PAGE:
Investing can be as simple or as complicated as you want it to be. I have seen people invest in the same company but from totally different angles. The interesting thing is they are both right. As Warren Buffett once said, “You’re neither right nor wrong because other people agree with you. You’re right because your facts are right and your reasoning are right—and that’s the only thing that makes you right. And if your facts and reasoning are right, you don’t have to worry about anybody else.” That is the very essence of investing. To me, investing is a…
Investing can be as simple or as complicated as you want it to be.
I have seen people invest in the same company but from totally different angles.
The interesting thing is they are both right. As Warren Buffett once said, “You’re neither right nor wrong because other people agree with you. You’re right because your facts are right and your reasoning are right—and that’s the only thing that makes you right. And if your facts and reasoning are right, you don’t have to worry about anybody else.”
That is the very essence of investing.
To me, investing is a very personal journey. When I first started investing, I thought it was all about copying what famous or successful investors did. So, I went out and read about how investing luminaries like Warren Buffett, Walter Schloss, Sir John Templeton and George Soros invested their money. But, I soon learnt that more harm than good can be done if I had copied all of them and invested in the same companies (or the same type of companies) as they do.
This is because different styles of investing each have their own basic philosophy.
Buffett invests in great companies at a fair price; Schloss picks mediocre companies at bargain-bin prices; Templeton loves to trawl the global market for bargains; and Soros invests based on complicated theories (the theory of reflexivity) and even uses his back aches as a signal for when he’s making a wrong trade.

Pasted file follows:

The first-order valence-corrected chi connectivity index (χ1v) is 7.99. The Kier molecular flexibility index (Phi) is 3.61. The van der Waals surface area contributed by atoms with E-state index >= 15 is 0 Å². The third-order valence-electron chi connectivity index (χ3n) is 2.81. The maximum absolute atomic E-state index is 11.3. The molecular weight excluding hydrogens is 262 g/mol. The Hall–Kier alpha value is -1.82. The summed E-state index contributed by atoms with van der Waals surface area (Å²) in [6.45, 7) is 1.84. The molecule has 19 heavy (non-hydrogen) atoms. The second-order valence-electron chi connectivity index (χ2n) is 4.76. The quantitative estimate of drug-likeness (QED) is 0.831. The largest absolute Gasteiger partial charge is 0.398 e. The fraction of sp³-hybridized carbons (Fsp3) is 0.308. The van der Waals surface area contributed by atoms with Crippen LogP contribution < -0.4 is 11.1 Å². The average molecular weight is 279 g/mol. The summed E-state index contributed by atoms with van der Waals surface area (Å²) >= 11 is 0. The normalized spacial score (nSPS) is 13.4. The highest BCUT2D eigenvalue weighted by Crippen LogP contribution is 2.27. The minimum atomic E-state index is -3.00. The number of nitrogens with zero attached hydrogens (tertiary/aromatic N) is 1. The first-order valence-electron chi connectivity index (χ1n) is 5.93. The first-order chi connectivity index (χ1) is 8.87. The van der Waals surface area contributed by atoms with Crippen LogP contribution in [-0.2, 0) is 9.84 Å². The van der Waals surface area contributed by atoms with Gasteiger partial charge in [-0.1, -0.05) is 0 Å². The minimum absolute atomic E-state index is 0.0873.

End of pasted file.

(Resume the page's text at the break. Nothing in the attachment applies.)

If we try to imitate all of those four investors to a tee, we’d end up investing in companies that might, say, suit Buffett but yet go strongly against what Soros preaches. This creates conflict in our investing activity and we can easily end up arguing with ourselves on whether a particular company makes for a great or poor investment. That in turn can lead to us having a lack of confidence in our investments and it can be dangerous because it might lead us to sell our investments at all the wrong times.
To illustrate a possible conflict with a real-life instance stemming from a difference in investing philosophy, let’s use healthcare services provider Raffles Medical Group Ltd (SGX: R01).
A growth investor (someone who looks for companies that can really grow their businesses for years and decades and who isn’t afraid to pay up for such growth) might think that Raffles Medical will be a great investment as a result of its multiple expansion plans, like the on-going extension of its flagship Raffles Hospital and its plans to develop a 400-bed international hospital in Shanghai.
But, from the point of view of a value investor (someone who’s out looking for shares with very cheap valuations; sometimes the quality of the business itself may not matter), Raffles Medical’s valuation – a price-to-earnings (PE) ratio of 37 – might be way too steep a price to pay. For some perspective, the SPDR STI ETF (SGX: ES3) – an exchange-traded fund tracking the Straits Times Index (SGX: ^STI), Singapore’s market benchmark – has a PE of just 13.8 at the moment.
The key here is to recognise that while trying to copy from great investors is a good way to get started on investing (after all, there’re always lessons to be learnt from success), it should only serve as the first step for you. No matter how great an investor Warren Buffett is, there is only one Warren Buffett. No one has been as successful as him simply by copying his style.
So, the best investor you can be is simply yourself. Once you’ve picked up some basic knowledge about all the different ways to invest, form your own investing philosophy and build your own investing strategy around that philosophy.
Only then can you have confidence in your own investments as they’d all be bought according to your own investing philosophy.
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The information provided is for general information purposes only and is not intended to be personalised investment or financial advice. Motley Fool Singapore writer Stanley Lim does not own any companies mentioned above.